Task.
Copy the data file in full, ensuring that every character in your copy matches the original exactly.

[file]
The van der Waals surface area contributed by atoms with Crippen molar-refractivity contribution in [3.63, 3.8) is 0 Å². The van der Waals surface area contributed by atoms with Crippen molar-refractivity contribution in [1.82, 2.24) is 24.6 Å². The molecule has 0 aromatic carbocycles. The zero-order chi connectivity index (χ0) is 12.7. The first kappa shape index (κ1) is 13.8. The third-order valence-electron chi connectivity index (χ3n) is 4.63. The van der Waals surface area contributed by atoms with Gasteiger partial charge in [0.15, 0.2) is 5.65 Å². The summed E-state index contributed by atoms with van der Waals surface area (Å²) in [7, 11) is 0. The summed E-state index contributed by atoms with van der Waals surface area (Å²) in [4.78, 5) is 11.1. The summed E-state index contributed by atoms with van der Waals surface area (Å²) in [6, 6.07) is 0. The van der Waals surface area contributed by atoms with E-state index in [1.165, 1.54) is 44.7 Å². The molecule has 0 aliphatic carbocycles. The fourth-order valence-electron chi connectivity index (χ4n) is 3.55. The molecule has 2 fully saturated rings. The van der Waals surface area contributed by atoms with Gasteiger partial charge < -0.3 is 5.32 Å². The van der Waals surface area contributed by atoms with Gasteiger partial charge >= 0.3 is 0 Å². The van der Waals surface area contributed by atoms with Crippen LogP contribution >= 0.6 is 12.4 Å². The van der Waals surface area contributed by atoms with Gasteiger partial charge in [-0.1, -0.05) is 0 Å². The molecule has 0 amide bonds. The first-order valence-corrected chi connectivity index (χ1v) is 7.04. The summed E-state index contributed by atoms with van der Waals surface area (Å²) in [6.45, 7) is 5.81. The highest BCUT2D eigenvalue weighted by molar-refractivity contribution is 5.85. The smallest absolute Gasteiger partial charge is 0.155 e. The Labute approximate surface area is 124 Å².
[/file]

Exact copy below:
The van der Waals surface area contributed by atoms with Crippen molar-refractivity contribution in [3.63, 3.8) is 0 Å². The van der Waals surface area contributed by atoms with Crippen molar-refractivity contribution in [1.82, 2.24) is 24.6 Å². The molecule has 0 aromatic carbocycles. The zero-order chi connectivity index (χ0) is 12.7. The first kappa shape index (κ1) is 13.8. The third-order valence-electron chi connectivity index (χ3n) is 4.63. The van der Waals surface area contributed by atoms with Gasteiger partial charge in [0.15, 0.2) is 5.65 Å². The summed E-state index contributed by atoms with van der Waals surface area (Å²) in [7, 11) is 0. The summed E-state index contributed by atoms with van der Waals surface area (Å²) in [4.78, 5) is 11.1. The summed E-state index contributed by atoms with van der Waals surface area (Å²) in [6, 6.07) is 0. The van der Waals surface area contributed by atoms with E-state index in [1.165, 1.54) is 44.7 Å². The molecule has 0 aliphatic carbocycles. The fourth-order valence-electron chi connectivity index (χ4n) is 3.55. The molecule has 2 fully saturated rings. The van der Waals surface area contributed by atoms with Gasteiger partial charge < -0.3 is 5.32 Å². The van der Waals surface area contributed by atoms with Gasteiger partial charge >= 0.3 is 0 Å². The van der Waals surface area contributed by atoms with Crippen LogP contribution >= 0.6 is 12.4 Å². The van der Waals surface area contributed by atoms with Gasteiger partial charge in [-0.1, -0.05) is 0 Å². The molecule has 0 amide bonds. The first-order valence-corrected chi connectivity index (χ1v) is 7.04. The summed E-state index contributed by atoms with van der Waals surface area (Å²) in [6.45, 7) is 5.81. The highest BCUT2D eigenvalue weighted by molar-refractivity contribution is 5.85. The smallest absolute Gasteiger partial charge is 0.155 e. The Labute approximate surface area is 124 Å².